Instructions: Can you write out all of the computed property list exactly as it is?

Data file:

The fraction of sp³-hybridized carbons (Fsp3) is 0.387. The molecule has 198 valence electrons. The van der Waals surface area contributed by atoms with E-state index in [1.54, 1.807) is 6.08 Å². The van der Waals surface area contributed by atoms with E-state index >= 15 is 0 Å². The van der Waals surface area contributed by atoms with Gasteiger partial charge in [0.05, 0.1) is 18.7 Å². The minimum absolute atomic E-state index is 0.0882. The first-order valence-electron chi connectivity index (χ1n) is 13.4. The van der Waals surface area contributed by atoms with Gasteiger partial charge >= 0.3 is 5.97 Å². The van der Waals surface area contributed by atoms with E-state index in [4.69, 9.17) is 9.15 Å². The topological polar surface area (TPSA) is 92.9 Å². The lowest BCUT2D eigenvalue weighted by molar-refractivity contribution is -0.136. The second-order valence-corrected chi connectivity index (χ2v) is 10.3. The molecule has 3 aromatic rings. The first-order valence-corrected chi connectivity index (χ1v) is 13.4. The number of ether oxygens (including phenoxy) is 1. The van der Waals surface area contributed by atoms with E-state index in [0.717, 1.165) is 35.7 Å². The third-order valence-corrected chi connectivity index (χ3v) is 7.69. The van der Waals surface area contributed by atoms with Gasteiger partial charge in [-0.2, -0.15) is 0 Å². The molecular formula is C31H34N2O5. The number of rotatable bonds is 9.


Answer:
The fraction of sp³-hybridized carbons (Fsp3) is 0.387. The molecule has 198 valence electrons. The van der Waals surface area contributed by atoms with E-state index in [1.54, 1.807) is 6.08 Å². The van der Waals surface area contributed by atoms with E-state index >= 15 is 0 Å². The van der Waals surface area contributed by atoms with Gasteiger partial charge in [0.05, 0.1) is 18.7 Å². The minimum absolute atomic E-state index is 0.0882. The first-order valence-electron chi connectivity index (χ1n) is 13.4. The van der Waals surface area contributed by atoms with Gasteiger partial charge >= 0.3 is 5.97 Å². The van der Waals surface area contributed by atoms with E-state index in [4.69, 9.17) is 9.15 Å². The topological polar surface area (TPSA) is 92.9 Å². The lowest BCUT2D eigenvalue weighted by molar-refractivity contribution is -0.136. The second-order valence-corrected chi connectivity index (χ2v) is 10.3. The molecule has 3 aromatic rings. The first-order valence-corrected chi connectivity index (χ1v) is 13.4. The number of ether oxygens (including phenoxy) is 1. The van der Waals surface area contributed by atoms with E-state index in [0.717, 1.165) is 35.7 Å². The third-order valence-corrected chi connectivity index (χ3v) is 7.69. The van der Waals surface area contributed by atoms with Gasteiger partial charge in [-0.2, -0.15) is 0 Å². The molecular formula is C31H34N2O5. The number of rotatable bonds is 9.